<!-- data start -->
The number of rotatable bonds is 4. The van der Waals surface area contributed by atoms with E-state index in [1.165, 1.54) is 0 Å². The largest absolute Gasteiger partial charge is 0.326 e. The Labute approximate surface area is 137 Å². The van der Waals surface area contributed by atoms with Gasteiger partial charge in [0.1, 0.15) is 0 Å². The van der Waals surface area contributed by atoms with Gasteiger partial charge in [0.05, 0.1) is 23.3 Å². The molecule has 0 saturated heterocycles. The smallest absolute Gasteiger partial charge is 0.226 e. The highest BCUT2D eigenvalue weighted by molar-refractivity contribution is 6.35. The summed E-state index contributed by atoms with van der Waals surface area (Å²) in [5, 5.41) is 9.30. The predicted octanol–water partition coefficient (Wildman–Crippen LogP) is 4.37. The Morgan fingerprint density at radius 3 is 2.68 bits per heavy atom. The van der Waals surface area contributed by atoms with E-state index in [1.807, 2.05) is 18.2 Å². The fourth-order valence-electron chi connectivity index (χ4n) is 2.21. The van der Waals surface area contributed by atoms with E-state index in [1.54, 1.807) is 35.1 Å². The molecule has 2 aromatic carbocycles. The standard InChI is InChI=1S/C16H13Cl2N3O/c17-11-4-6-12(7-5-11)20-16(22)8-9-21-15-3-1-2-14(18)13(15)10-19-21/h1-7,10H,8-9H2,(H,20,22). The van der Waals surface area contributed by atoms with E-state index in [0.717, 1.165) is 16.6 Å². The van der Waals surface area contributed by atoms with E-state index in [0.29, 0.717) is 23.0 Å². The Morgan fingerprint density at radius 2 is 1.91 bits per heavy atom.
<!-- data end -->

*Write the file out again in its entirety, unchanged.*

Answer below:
The number of rotatable bonds is 4. The van der Waals surface area contributed by atoms with E-state index in [1.165, 1.54) is 0 Å². The largest absolute Gasteiger partial charge is 0.326 e. The Labute approximate surface area is 137 Å². The van der Waals surface area contributed by atoms with Gasteiger partial charge in [0.1, 0.15) is 0 Å². The van der Waals surface area contributed by atoms with Gasteiger partial charge in [0.05, 0.1) is 23.3 Å². The molecule has 0 saturated heterocycles. The smallest absolute Gasteiger partial charge is 0.226 e. The highest BCUT2D eigenvalue weighted by molar-refractivity contribution is 6.35. The summed E-state index contributed by atoms with van der Waals surface area (Å²) in [5, 5.41) is 9.30. The predicted octanol–water partition coefficient (Wildman–Crippen LogP) is 4.37. The Morgan fingerprint density at radius 3 is 2.68 bits per heavy atom. The van der Waals surface area contributed by atoms with E-state index in [1.807, 2.05) is 18.2 Å². The fourth-order valence-electron chi connectivity index (χ4n) is 2.21. The van der Waals surface area contributed by atoms with E-state index in [1.54, 1.807) is 35.1 Å². The molecule has 2 aromatic carbocycles. The standard InChI is InChI=1S/C16H13Cl2N3O/c17-11-4-6-12(7-5-11)20-16(22)8-9-21-15-3-1-2-14(18)13(15)10-19-21/h1-7,10H,8-9H2,(H,20,22). The van der Waals surface area contributed by atoms with E-state index in [0.717, 1.165) is 16.6 Å². The van der Waals surface area contributed by atoms with E-state index in [0.29, 0.717) is 23.0 Å². The Morgan fingerprint density at radius 2 is 1.91 bits per heavy atom.